Meet Sally: A professional adventurer, who’s passionate about feminist causes and the Girl Guides UK. Sally now travels the world, inspiring others through motivational talks.
In need of a change in her life, Sally decided to take up the challenge of rowing the Atlantic Ocean. The brave quest materialised into Sally and her Mum getting into the Guinness Book of Records as the first mother and daughter to row any ocean. Sally now travels the world as a motivational speaker, inspiring people to take on challenges like she did. Sally speaks about her adventures on her website and her in her book, Sally’s Odds at Sea.
Read on to find out more about Sally’s incredible adventure and how taking on this new challenge completely changed her life…
Tell us more about what inspired you to set sail on this epic adventure?
I was having a quarter life crisis! I hit my early twenties and nothing seemed to be working out as I’d planned. The row wasn’t something I’d even consider, in fact I’d never heard of people rowing oceans. When my boyfriend at the time, Tommo, suggested we try it I honestly thought we’d be setting to sea in one of those wooden boats you see on a boating pond! It was utter madness, but I needed my life to change. I worked a crap temp job, lived in a bedsit and lacked the confidence to do what I really wanted to do (which was to work in TV). The row was the challenge I needed to change my life for the better…. and it did!
What made you reach out to your mum?
Initially I wasn’t going with my Mum at all, I was supposed to be rowing with Tommo. In fact the two of us started our journey and unfortunately six days in we had to abandon our attempt. Tommo has epilepsy and suffered a seizure. We knew it was a possibility, we just didn’t realise he would become so ill so quickly. I was determined to row the Atlantic, an adventure we’d been working towards for nearly two years. I started to think about who would be able to get on the boat and come with me at such short notice. At the time we were floundering around off the coast of La Gomera, in the Canaries. My Mum was about to head home after seeing us off and was staying in Tenerife. I rang her on the satellite phone and asked if she’d come with me, and to my complete surprise, she said yes!
Mum and I hadn’t had the best of relationships until that point… in fact I only told her about the row after we’d bought the boat. I was so worried about what she’d say, I needed to know I was going before she told me what an idiot I was… and she did tell me! But the idea of the row… the adventure of it, being out in the ocean with the weather and the wildlife, it struck a chord with my Mum and she grew to love the challenge and became so supportive, and I thought she’d be an excellent stand-in if things went wrong. Needless to say neither of us thought she’d actually be getting in the boat, but it’s the best decision we ever made, and she was the best crewmate.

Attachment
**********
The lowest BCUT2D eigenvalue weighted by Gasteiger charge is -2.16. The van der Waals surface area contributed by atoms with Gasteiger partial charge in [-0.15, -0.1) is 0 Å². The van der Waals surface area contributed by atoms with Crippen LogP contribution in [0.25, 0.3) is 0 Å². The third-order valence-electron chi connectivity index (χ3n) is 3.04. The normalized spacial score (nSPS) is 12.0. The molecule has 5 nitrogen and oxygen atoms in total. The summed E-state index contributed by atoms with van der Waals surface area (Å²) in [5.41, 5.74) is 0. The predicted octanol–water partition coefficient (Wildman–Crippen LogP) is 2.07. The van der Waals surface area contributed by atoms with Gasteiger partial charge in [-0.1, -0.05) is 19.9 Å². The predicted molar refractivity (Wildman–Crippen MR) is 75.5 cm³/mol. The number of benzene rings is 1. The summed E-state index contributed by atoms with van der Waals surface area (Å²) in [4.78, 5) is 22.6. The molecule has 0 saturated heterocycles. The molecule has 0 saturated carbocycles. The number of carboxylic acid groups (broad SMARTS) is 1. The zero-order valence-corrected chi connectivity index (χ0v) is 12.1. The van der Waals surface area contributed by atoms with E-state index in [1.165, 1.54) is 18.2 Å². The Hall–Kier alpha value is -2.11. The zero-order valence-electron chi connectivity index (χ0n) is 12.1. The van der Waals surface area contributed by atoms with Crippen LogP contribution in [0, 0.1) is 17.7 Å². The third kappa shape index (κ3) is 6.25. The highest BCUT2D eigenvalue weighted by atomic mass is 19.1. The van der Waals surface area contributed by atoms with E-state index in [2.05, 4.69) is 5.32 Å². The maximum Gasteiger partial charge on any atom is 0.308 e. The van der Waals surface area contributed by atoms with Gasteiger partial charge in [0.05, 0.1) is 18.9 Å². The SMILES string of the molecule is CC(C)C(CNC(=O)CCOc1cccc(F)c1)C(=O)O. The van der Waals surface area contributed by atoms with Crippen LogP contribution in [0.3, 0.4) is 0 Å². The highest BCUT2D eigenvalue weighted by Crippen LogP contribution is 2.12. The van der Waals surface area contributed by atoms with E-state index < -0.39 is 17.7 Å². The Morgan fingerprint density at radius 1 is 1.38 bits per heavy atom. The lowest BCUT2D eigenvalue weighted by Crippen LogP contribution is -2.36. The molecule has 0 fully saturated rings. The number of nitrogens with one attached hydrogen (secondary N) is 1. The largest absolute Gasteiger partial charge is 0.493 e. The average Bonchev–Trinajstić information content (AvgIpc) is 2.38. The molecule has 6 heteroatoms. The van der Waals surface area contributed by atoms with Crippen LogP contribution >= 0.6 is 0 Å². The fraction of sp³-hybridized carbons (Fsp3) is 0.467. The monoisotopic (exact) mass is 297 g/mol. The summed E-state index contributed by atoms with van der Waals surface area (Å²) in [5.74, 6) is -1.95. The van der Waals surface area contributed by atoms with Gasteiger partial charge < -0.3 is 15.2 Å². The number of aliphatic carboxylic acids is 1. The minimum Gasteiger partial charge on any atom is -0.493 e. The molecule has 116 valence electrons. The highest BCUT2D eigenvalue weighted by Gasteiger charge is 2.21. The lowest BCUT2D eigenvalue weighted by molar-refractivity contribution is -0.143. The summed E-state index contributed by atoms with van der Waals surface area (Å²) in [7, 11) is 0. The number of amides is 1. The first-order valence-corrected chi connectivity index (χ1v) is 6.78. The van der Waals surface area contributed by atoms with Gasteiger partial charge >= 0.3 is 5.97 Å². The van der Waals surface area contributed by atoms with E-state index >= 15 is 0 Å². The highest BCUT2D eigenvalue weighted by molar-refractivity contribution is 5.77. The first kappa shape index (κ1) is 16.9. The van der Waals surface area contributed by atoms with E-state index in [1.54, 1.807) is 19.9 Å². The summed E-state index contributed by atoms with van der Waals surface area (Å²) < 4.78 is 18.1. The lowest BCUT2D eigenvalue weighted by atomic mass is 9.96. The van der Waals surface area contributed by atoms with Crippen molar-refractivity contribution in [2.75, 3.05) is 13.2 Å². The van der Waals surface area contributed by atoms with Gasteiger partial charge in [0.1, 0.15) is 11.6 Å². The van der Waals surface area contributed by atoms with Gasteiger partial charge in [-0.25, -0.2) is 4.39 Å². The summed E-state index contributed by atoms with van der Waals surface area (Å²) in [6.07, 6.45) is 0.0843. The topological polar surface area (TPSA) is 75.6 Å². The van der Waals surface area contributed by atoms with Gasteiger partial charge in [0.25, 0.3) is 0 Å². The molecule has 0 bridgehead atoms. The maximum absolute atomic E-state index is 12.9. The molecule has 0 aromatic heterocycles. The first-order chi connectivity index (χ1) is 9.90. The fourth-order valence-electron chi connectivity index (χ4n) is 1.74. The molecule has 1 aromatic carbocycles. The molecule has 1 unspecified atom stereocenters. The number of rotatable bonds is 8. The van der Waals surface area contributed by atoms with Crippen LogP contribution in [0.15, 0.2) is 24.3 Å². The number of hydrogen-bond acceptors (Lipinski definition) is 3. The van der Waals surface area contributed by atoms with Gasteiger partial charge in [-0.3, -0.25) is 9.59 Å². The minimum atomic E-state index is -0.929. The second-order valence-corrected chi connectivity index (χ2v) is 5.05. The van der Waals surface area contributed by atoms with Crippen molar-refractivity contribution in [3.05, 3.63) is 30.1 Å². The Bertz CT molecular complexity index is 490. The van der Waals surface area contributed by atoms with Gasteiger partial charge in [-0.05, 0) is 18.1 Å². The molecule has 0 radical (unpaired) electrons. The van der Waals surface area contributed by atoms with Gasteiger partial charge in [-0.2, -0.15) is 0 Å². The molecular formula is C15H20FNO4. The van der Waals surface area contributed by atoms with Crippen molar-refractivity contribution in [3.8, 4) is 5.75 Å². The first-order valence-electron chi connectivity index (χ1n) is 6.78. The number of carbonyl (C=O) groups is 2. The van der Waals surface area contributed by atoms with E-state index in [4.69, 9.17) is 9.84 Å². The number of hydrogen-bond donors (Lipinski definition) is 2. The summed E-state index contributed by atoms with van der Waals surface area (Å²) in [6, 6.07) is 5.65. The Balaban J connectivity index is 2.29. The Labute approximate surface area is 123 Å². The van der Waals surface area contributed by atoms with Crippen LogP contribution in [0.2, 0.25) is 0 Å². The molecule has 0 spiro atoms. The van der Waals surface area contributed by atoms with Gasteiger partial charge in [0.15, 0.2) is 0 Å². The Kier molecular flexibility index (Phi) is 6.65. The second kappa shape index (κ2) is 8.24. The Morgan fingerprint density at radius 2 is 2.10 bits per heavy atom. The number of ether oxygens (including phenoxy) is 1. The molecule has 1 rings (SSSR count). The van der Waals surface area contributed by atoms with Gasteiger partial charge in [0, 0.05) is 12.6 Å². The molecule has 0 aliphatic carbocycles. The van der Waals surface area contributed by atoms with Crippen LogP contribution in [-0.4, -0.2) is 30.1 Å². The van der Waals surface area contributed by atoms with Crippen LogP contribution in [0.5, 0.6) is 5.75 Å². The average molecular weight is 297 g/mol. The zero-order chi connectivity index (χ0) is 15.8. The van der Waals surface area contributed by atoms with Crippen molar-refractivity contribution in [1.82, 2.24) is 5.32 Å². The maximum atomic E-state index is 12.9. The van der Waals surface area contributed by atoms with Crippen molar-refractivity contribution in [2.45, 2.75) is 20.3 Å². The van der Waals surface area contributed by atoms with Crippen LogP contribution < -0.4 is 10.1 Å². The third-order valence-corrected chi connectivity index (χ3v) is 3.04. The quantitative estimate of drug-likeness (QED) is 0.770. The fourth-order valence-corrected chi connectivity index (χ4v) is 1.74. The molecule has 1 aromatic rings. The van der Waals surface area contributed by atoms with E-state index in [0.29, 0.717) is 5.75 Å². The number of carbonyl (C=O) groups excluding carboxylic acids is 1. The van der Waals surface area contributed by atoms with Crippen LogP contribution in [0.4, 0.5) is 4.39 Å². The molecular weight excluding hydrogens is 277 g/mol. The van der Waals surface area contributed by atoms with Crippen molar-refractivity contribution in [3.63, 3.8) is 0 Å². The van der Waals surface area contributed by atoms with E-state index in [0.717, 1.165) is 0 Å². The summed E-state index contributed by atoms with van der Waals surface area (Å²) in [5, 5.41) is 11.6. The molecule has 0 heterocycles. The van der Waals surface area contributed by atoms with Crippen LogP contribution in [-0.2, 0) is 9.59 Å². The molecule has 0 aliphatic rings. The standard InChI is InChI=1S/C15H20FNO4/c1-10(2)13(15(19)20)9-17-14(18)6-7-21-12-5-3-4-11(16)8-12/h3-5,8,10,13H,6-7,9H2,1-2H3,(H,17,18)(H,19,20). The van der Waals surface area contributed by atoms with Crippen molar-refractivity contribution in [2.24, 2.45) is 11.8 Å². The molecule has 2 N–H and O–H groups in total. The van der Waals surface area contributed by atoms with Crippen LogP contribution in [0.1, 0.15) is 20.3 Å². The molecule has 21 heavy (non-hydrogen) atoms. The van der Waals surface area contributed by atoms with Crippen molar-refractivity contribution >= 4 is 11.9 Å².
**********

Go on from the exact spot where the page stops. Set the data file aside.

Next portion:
Did you come across any barriers or challenges due to both being female?
No, in fact it worked to our advantage. As we were the only women in the race we were a bit of a novelty. We had tonnes of support and the press followed our adventure, too. There was also the expectation that we’d be rubbish. But quite frankly, nobody tells us Kettle women that we can’t do something, and it only emboldened us to prove everybody wrong… and we did!
We had everything to prove, and that was a really positive pressure. We also decided we were not going to race, we weren’t able to compete against the male teams, so we chose to enjoy ourselves. That was the goal. It was extremely tough at times, but we did stop rowing to watch the whales, we grew cress, and really loved each other’s company. Many of the competing male crews were too busy racing to enjoy it. There’s definitely a perception that being in a minority will hold you back. I’ve only seen it as an opportunity; it brings out my fighting spirit.
Did travel inspire you to row?
I hadn’t travelled a lot before the row. I just couldn’t afford it, and neither could my parents. We spent every summer in the UK… usually Bournemouth. I saw the row as an opportunity to broaden my horizons, and it taught me that I love being around people.
Have you encountered gender inequality on your journey?
When Mum and I rowed only 15 women in the world had ever attempted to row any ocean. The sport is still dominated by men, but again that never concerned me, I saw it as a challenge. What did trouble me, was the necessity to play up to our sexuality to gain much needed publicity and sponsorship. This happened more on my second ocean crossing when I was rowing with three other women. We wanted to get our story into the papers and did a ‘Calendar Girl’ style photo shoot. The headlines were awful – “Coxless Phwoars!” and “We’re Rowing the Atlan-tit!”. At the time we just saw it as a necessary evil, but women’s teams are still having to sell their story on their sexuality… including the old chestnut of “we’re rowing naked”! The press seem to LOVE that!
Tell us more about making it into the Guinness Book of Records
Mum and I never expected to make it into the Guinness Book of Records – we thought if we did it would have been for the longest ocean row! We took 106 days, but that’s actually not even close to the longest rows of 200 days and more. So you can imagine our surprise and joy that we got in as the First Mother and Daughter to Row Any Ocean, especially as it cannot be beaten.
Why do you think women make such incredible adventurers?
I’ve been lucky enough to meet many amazing adventurers male and female, the best are open minded, tenacious and humble. Women are often under confident about their own abilities, so when they do go out and achieve something incredible they can be a huge inspiration to others… especially girls who struggle with their confidence too.